Previous Great Streets projects, like Second Street, were tied to major condo and office developments already rearranging utilities – Brazos was about rehabbing an existing street. That meant working around a lot of existing utilities, like maintenance covers and electrical access panels, and that also meant compromising on street layout and furniture. Such things may not sound like a big deal, but a trash can or streetlight two feet from its ideal position can make a big difference on appearance and usability. Take the southeast corner at Brazos and 10th streets: At its narrowest, its walkable sidewalk is only about 40 inches – tough going for a pedestrian, near impossible for someone in a wheelchair.

Other compromises were about timing. Some were spur of the moment; for example, during South by Southwest 2010, digging behind the Paramount Theatre was quickly suspended when city staff realized that heavy equipment was shifting dirt within feet of long audience lines. Other compromises took some serious planning; rather than risk closing any of the structured parking garages midweek, contractors had to hustle through the weekend, picking materials that would be car-ready by Monday morning. That may have been an inconvenience for the garage owners, but it was the smaller businesses that suffered most. Sweat said: "I kept hearing people say, over and over, 'Even in a good year, we're month-to-month financially.' Then when our construction came in, typically there was at least a two-month period when they were directly affected." Financially, there was little Sweat could do since the city has no mechanism to reimburse businesses for lost revenue. But, he said, "Most of them seemed to endure it, and now that it's finished, they do seem to be reaping the benefits of a more pedestrian-friendly environment."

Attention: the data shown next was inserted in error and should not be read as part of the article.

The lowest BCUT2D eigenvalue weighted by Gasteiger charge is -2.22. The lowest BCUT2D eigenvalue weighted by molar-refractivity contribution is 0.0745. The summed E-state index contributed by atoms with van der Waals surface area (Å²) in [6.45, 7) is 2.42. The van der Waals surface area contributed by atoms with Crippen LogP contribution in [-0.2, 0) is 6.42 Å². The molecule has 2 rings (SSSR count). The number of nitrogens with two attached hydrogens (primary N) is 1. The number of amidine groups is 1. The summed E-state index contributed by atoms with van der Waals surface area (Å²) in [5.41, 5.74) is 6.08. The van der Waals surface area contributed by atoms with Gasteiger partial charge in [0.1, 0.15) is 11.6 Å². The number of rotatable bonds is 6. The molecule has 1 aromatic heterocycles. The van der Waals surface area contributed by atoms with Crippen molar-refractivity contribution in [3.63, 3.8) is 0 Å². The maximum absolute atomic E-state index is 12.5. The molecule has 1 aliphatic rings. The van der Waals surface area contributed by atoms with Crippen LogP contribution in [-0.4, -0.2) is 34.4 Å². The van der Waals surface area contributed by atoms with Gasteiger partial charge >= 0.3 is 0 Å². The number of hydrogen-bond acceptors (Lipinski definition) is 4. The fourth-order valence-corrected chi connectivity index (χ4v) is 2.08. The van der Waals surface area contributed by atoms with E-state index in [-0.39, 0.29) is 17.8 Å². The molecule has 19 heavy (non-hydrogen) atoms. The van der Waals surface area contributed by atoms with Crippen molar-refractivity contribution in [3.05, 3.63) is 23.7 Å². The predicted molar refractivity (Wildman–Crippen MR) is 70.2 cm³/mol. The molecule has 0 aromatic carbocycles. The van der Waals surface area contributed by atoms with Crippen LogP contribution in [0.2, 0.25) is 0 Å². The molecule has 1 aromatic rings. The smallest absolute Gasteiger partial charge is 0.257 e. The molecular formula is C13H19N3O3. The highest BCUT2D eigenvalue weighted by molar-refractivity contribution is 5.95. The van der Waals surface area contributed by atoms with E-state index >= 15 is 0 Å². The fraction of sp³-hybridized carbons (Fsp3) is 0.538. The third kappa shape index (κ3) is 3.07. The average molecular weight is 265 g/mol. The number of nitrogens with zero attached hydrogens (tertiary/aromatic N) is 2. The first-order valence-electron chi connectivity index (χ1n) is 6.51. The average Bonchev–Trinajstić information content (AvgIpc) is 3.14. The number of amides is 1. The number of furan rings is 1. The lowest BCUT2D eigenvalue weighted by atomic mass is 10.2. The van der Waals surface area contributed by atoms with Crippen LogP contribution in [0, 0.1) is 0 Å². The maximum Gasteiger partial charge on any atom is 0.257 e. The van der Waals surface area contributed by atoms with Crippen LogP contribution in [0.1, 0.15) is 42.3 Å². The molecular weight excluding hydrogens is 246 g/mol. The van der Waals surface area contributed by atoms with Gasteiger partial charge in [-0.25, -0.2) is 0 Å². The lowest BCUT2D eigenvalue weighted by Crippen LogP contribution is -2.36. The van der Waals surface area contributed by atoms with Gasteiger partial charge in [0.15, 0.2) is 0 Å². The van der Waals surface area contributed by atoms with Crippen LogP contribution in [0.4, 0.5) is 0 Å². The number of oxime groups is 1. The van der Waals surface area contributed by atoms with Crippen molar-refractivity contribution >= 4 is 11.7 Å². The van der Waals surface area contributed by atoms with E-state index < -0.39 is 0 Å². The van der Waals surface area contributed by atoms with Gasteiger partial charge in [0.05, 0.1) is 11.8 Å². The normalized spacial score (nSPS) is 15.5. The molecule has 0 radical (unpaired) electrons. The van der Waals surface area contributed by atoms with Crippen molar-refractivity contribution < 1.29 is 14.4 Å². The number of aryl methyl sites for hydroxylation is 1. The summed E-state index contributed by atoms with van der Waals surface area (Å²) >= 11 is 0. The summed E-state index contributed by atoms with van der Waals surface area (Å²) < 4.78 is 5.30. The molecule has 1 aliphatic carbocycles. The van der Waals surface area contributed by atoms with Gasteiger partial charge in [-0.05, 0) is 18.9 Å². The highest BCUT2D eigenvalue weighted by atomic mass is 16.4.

So does Downtown Austin Neighborhood Association President Michael McGill think the new Brazos is more pedestrian friendly? "I think so," he said. McGill lives at the Railyard Condominiums at Fourth and Brazos and has been on both sides of those construction compromises. For example, the city redesigned the corner near the condo's main entrance to get rid of an awkward step. Similarly, the Street Orchestra art installation was originally to be sited under the Railyard windows, but residents convinced the project managers to move it a block south, next to commercial properties. Yet they still had to contend with time-sensitive, late-night, and rescheduled weekend work. "That's something that doesn't get ruled into noise ordinance issues," he said. As a Downtown resident, he is used to noise: "Friday, Saturday night, I'll sleep with my windows open. I don't really care. But construction noise is a totally different matter – having a jackhammer at 5, 6 in the morning." While he understood that concrete pouring had to be done at night, "there was a lot of other stuff that doesn't have to happen at night or in the early morning hours that was certainly impacting people."

The lane closures meant drivers had to take their share of the inconvenience, too. For Capital Metro, which runs 12 routes along Brazos, a road reconstruction is a mix of pain and opportunity. The pain comes from rerouting, and over the last two years, staff could do little but shift buses to Congress and clock-watch. Cap Metro Principal Planner Roberto Gonzalez said, "We were told they'd be ready by the fall of 2010, and now we're slowly approaching the fall of 2011." However, Cap Metro played its own role in the construction. Gonzalez explained that a street redesign gives Cap Metro an opportunity to take "a second look at our bus stops and say, 'Are they all in the right places?'" Brazos was a particular headache: Some stops were right next to parking spots, meaning buses had to pick up passengers in the middle of the road. Between the agency's quarter-cent funding of the city's street reconstruction budget and its own contributions toward street furniture, Cap Metro was able to change the plan to fit its needs and add its own components. When talks with the city began, Gonzalez said Cap Metro only wanted stops at "a few key blocks." Those stops may be more user-friendly, but there will be fewer – dropping from six down to three.